Tara714 | Jul 7, 2013 |
Thought-provoking, insightful commentary on movies has been around for decades, but there’s less history of it with television. However, both television drama and the internet have pushed boundaries during the last 15 years or so, and it seems fitting that thought-provoking, insightful commentary on thought-provoking, insightful television would spring up online. TV critic Alan Sepinwall has been a leading source of this commentary, at his popular blog, What’s Alan Watching?, and on his long-running podcast with fellow Hitfix.com writer Dan Fienberg. Drawing on years of background material as well as new interviews, Sepinwall discusses twelve of the most groundbreaking, influential television dramas of recent times in The Revolution Was Televised: The Crooks, Cops, Slingers and Slayers Who Changed TV Drama Forever.

The “crooks” and “cops” Sepinwall’s subtitle alludes to are from series like Oz, The Sopranos, The Wire, The Shield, and Breaking Bad; the “slingers” would be the foul-mouthed Wild West denizens of Deadwood; and, of course, the “slayer” is one Buffy Summers. The book’s thesis, supported by Sepinwall’s examples, reflects the influence and depth of genre conventions in storytelling--in addition to the shows referenced in the subtitle, we have 24, Battlestar Galactica, and Lost--and their expansion well beyond any limits of genre, illustrated via Friday Night Lights and Mad Men.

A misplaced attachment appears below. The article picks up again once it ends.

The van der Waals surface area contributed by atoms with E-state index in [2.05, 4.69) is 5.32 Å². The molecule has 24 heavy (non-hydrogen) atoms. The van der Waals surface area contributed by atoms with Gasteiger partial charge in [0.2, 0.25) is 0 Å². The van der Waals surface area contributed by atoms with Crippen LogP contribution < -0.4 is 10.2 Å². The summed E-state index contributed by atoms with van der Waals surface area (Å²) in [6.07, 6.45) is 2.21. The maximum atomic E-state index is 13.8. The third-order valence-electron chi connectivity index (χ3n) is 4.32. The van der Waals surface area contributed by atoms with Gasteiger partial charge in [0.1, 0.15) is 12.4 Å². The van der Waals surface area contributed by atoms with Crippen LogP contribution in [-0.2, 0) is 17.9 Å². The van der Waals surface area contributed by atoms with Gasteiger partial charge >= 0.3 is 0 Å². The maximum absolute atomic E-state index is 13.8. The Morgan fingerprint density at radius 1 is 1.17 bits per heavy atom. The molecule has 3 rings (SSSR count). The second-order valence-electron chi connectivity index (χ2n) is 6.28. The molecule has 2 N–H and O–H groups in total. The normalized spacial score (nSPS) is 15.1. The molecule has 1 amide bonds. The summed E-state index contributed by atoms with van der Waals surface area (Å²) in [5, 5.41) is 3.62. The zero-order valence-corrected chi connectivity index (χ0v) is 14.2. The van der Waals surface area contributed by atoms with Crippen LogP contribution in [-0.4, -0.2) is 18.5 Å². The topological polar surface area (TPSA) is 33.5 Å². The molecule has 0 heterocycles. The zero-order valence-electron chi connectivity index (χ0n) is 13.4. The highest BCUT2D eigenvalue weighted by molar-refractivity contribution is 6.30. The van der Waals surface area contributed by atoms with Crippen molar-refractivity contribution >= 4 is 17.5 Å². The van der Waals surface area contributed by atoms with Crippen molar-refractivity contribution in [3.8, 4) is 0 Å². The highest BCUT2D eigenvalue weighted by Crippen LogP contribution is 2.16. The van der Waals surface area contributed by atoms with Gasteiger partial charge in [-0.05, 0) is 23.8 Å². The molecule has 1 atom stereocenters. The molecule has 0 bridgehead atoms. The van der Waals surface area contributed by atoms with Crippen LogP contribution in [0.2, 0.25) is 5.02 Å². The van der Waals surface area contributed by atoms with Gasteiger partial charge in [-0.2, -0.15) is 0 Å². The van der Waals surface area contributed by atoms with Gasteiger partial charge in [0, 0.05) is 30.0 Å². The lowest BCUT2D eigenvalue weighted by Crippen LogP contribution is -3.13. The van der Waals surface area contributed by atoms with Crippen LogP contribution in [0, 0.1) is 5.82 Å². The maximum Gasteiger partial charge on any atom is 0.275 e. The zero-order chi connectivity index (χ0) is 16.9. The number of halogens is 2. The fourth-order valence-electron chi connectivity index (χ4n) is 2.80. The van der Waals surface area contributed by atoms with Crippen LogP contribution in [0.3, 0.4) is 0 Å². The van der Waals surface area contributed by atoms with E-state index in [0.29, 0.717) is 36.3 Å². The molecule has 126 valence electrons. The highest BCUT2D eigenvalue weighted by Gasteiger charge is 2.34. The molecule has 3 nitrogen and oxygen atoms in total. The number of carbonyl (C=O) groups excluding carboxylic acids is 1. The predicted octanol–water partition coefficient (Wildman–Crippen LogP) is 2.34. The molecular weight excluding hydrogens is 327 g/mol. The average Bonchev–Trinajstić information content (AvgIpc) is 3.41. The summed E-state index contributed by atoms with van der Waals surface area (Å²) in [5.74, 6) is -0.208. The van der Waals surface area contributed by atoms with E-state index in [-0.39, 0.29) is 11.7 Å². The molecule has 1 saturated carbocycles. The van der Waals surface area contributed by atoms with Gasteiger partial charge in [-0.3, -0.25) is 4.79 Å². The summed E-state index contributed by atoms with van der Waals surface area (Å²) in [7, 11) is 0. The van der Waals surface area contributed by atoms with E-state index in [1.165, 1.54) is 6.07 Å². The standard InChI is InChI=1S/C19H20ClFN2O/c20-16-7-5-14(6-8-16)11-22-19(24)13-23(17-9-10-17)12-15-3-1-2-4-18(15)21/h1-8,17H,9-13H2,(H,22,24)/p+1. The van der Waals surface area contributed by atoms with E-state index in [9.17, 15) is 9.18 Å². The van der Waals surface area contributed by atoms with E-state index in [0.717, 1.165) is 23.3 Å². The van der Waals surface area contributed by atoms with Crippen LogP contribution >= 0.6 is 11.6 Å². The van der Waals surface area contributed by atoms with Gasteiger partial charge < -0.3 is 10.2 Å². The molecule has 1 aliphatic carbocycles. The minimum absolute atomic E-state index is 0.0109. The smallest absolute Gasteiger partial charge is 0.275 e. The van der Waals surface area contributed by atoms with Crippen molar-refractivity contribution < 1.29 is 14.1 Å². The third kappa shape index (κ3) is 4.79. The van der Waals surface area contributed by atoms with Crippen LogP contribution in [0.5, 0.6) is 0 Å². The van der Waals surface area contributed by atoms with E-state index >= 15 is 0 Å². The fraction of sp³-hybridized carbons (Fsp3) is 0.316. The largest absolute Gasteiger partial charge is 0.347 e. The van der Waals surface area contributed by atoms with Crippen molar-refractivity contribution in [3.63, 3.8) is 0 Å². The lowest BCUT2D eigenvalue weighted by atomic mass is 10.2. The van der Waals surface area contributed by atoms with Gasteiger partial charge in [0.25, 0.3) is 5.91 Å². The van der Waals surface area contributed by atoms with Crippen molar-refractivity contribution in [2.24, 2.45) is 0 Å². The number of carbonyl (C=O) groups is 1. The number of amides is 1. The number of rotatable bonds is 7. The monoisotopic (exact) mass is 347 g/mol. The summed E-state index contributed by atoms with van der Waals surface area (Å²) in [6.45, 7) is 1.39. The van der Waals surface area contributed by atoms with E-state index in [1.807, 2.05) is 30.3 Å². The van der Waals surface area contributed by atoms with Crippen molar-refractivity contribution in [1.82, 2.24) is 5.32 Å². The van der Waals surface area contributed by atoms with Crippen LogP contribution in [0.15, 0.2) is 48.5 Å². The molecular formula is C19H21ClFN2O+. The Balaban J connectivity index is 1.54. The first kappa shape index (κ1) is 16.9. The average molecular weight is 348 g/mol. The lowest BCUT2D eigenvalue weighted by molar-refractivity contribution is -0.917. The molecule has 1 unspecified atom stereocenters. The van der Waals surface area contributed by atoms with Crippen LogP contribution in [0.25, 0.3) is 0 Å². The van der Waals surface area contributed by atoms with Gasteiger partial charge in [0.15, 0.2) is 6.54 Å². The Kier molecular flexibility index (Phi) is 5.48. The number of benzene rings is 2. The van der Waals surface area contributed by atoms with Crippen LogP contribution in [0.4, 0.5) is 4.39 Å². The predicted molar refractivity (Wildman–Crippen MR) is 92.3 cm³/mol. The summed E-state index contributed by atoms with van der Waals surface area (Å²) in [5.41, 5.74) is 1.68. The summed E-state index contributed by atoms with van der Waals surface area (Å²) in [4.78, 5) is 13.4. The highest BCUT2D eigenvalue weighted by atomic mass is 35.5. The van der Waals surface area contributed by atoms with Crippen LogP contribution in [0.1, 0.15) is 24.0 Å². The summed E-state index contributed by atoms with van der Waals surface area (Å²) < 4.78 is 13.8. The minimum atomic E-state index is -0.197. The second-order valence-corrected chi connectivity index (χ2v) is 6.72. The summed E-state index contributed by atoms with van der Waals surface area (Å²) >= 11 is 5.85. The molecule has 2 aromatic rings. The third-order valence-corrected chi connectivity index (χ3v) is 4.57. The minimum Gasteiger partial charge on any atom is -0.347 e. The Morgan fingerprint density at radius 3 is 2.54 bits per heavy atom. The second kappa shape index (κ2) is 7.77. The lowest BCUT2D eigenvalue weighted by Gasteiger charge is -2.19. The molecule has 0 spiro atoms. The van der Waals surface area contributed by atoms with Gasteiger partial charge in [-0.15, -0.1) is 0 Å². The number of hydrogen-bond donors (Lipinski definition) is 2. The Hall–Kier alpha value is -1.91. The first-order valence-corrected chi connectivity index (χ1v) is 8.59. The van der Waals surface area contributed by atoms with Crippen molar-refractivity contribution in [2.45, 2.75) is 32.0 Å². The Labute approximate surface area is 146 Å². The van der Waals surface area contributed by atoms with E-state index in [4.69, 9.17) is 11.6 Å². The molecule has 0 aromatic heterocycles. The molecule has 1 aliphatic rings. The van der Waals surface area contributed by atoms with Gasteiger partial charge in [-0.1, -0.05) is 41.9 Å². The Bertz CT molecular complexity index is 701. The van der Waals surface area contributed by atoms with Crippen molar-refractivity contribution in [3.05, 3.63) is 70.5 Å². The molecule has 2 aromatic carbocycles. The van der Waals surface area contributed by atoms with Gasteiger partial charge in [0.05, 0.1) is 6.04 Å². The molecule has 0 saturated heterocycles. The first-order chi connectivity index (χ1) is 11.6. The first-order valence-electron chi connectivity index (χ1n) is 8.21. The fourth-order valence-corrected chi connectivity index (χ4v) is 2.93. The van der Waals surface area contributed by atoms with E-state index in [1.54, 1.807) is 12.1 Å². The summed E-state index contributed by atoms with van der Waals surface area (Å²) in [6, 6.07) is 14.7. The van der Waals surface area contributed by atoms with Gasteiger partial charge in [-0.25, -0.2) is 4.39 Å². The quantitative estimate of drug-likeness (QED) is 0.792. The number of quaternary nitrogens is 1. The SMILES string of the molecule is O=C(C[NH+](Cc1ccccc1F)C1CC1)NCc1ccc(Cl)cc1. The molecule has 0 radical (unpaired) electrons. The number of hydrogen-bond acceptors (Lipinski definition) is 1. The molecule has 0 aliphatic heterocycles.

More: http://www.3rsblog.com/2013/01/book-talk-the-revolution-was-televised-by-alan-se... ( )
  Florinda | Jan 30, 2013 |
Only book that I know which covers the recent blossoming of serious, multi series US drama. Sepinwall is clearly passionate about his subject and provides interesting analysis and background to a range of modern classics such as The Wire, Sopranos, Mad Men and Breaking Bad. He has conducted interviews with the central figures from most of the shows under consideration.

Whilst enjoyable, the book seemed a little thin for me. He covers a great number of shows, 11 in total, with a chapter devoted to each. I personally would have been more interested in a more focused book that looked at less shows in more depth. This is probably largely because I have only seen 4 of the shows in question, as Sepinwall is an entertaining and insightful critic.

It should be noted that he generally provides a full synopsis of shows. This means that there are multiple spoilers within the book and so if you are intending to watch the show he is discussing it is probably best to skip over the chapters in question. ( )
  xander_paul | Jan 12, 2013 |
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Looks at how twelve innovative dramas--including "Lost," "Friday Night Lights," and "The Shield"--have transformed television over the past fifteen years, and reports on real-life characters and behind-the-scenes conflicts.